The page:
Rain Man - As a film, this wasn't all that impressive, let alone deserving of a Best Picture Academy Award (though, other than the amusingly cheesy Working Girl, there wasn't much competition). Directed by Barry Levinson (whom I admire in honor of Bugsy), the film follows two brothers traveling cross-country while increasing the inheritance their father gave them. In the meantime, the two form a special, very sweet bond, made all the more sweeter because of Dustin Hoffman's innocent, reserved character. He plays Raymond Babbitt, an autistic genius, whom his selfish brother Charlie (played by Tom Cruise) takes advantage of, at first. It's been a while since I watched this, so my judgement may be muddled. Nevertheless, I recall Dustin Hoffman to be more-than-deserving of his Best Actor statuette for his uncanny performance of an autistic person. He "nailed" the quiet and odd nature of such an individual flawlessly, which earned him a spot on Hollywood's acclaimed legends.
Wag the Dog - This is a rare gem in cinema, as it covers the hush-hush inner-workings of government and how exactly they create the fabrications that fool simple Americans. It's a bit complicated, overall, because they use certain political/business vernacular that uninformed critics, such as myself, aren't adapted to. But I got the big picture anyway, using my damned wit. In order to cover up a presidential scandal, a "spin doctor" recruits the talent of a Hollywood producer to fabricate an entire war. That's right, they fool Americans by making up a whole war. (While this is completely fictional, it is realistic.) Dustin Hoffman is fantastic as the fast-talking, cynical Stanley Motts, and that's all there is to say about that. This may be the film that brought me to admire him as much as I do. Robert DeNiro, another Hollywood Great, co-stars in this brilliant political farce as the alleged "spin doctor", who is just as manipulative and quick-on-his-feet as the Hollywood producer. All in all, a marvelous picture.
Tootsie - How shocking that someone as foreboding as Dustin Hoffman could portray a Susie-female. (The term "Susie-female" is one I made up to describe a rosy-cheeked, strict-standard woman, like--let's just move on.) I had some difficulty in actually watching this movie, for my dad doesn't particularly care for cross-dressing roles. While I don't blame him (it's better than preferring such films), I was relentless in making him sit with me to watch it. And, wouldn't you know, we both loved it. Well, I did anyway. He liked it just fine, too, though he wouldn't admit to it. Now, I've been browsing through feedback about the movie, and many call Dustin Hoffman's character a transvestite, which is just ridiculous. It's not that he wanted to dress like a woman, he needed to in order to get the part on a television show. In other words, he did for the money. Also, transvestites are more often than not, homosexual. It's the cold truth, and for those who are idealists about it being untrue, you can just get the hell out of here. Moving on. Dustin Hoffman was, once again, wonderful as Michael Dorsey, portraying the role of desperate-aspiring actor superbly. What was more impressive was his performance as his female alter-ego Dorothy Michaels (clever pseudonym), from his "feministic" demeanor to his perfected womanly voice. He was just dandy, as always. Unfortunately, Gandhi received the Best Actor statuette that year. I'll allow you to remember who portrayed him.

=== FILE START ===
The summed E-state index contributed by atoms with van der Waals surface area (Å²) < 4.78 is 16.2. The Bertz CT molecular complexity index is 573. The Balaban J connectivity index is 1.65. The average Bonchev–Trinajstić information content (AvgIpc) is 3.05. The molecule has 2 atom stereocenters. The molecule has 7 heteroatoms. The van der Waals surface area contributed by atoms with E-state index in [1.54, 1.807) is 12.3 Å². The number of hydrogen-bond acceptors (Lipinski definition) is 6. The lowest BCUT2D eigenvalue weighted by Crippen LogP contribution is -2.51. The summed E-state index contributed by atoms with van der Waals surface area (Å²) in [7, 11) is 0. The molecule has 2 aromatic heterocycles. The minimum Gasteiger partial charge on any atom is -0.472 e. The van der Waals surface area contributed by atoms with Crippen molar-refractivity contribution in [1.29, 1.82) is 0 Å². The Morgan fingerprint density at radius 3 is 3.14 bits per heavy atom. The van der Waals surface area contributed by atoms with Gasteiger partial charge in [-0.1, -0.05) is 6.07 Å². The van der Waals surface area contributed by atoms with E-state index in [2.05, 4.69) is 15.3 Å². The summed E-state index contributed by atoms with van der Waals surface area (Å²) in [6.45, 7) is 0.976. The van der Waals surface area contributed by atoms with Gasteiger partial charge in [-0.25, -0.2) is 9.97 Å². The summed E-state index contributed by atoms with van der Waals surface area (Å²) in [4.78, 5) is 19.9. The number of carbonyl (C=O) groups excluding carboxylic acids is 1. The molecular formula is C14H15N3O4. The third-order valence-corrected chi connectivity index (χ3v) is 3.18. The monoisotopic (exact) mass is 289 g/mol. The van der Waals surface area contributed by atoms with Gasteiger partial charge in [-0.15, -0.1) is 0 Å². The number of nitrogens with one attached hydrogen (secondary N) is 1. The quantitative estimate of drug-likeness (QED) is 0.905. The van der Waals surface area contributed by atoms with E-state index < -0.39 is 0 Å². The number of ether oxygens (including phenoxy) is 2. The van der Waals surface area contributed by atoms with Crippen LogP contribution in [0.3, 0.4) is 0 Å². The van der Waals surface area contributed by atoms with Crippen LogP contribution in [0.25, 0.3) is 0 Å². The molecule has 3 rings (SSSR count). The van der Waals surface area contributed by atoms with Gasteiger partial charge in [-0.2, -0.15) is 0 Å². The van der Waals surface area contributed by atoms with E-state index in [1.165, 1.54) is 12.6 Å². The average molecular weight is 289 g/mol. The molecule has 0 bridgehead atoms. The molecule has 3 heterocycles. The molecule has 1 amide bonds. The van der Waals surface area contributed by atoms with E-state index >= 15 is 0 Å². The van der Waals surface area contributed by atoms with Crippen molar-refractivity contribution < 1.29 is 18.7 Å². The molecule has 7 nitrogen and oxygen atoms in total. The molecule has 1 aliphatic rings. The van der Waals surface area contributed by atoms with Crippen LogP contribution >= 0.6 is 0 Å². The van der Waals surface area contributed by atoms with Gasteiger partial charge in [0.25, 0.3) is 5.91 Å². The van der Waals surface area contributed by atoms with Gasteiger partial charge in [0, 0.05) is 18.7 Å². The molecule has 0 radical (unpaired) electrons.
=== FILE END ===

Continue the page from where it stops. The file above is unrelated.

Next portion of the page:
Meet the Fockers - Obviously, this isn't his finest moment in movies, though it was a surprising change of scenery for the actor. This was probably the first film I saw him in, and I didn't know who he was, and I just found him to be hilarious. Maybe that term exaggerates it a bit, but he did humor me immensely. This statement extends itself after I became acquainted with Dustin Hoffman's serious career. His easy-going, exuberant nature is so amusing, and made even more amusing when you know just the kind of person Dustin Hoffman is. Compared to the stern, grumpy Jack Byrnes (played by Robert DeNiro, as you all should know), the two both shine as the film's brightest cast members. Barbara Streisand, as well as her husband in the film, were excellent additions to this quirky sequel, which I thought was great, despite what the lousy critics out there say. Once again, I say bravo to Dustin Hoffman.
Well, there you have it. A mere sample of the impressive career of Dustin Hoffman. I apologize this is not as long as the usual birthday-posts are, but it is too long for a "gadget-post", wouldn't you agree? I'd like to make an additional note about Dustin Hoffman, and it concerns the actor himself. On the set of Tootsie, the director, Sydney Pollack, was quoted that he would never work with Dustin Hoffman again because he is complicated to work with. And that just made me a little sad inside because it's heartbreaking to discover that an actor you admire is not an altogether nice person. It makes you sigh in desolation when you see them on the screen and you think to yourself, "Did he give the crew a hard time during this scene?", which makes the entire movie-watching experience a tad sour. Despite all that, I am firm on my declaration that Dustin Hoffman is, indeed, a Hollywood Great, and I do, indeed, admire him a whole lot. Happy Birthday, once again, good sir.
P.S. The punctuation rule is deemed void when it's a birthday-post. See the explanation point in the title? That is what I am referring to, and I am telling you that it is an exception.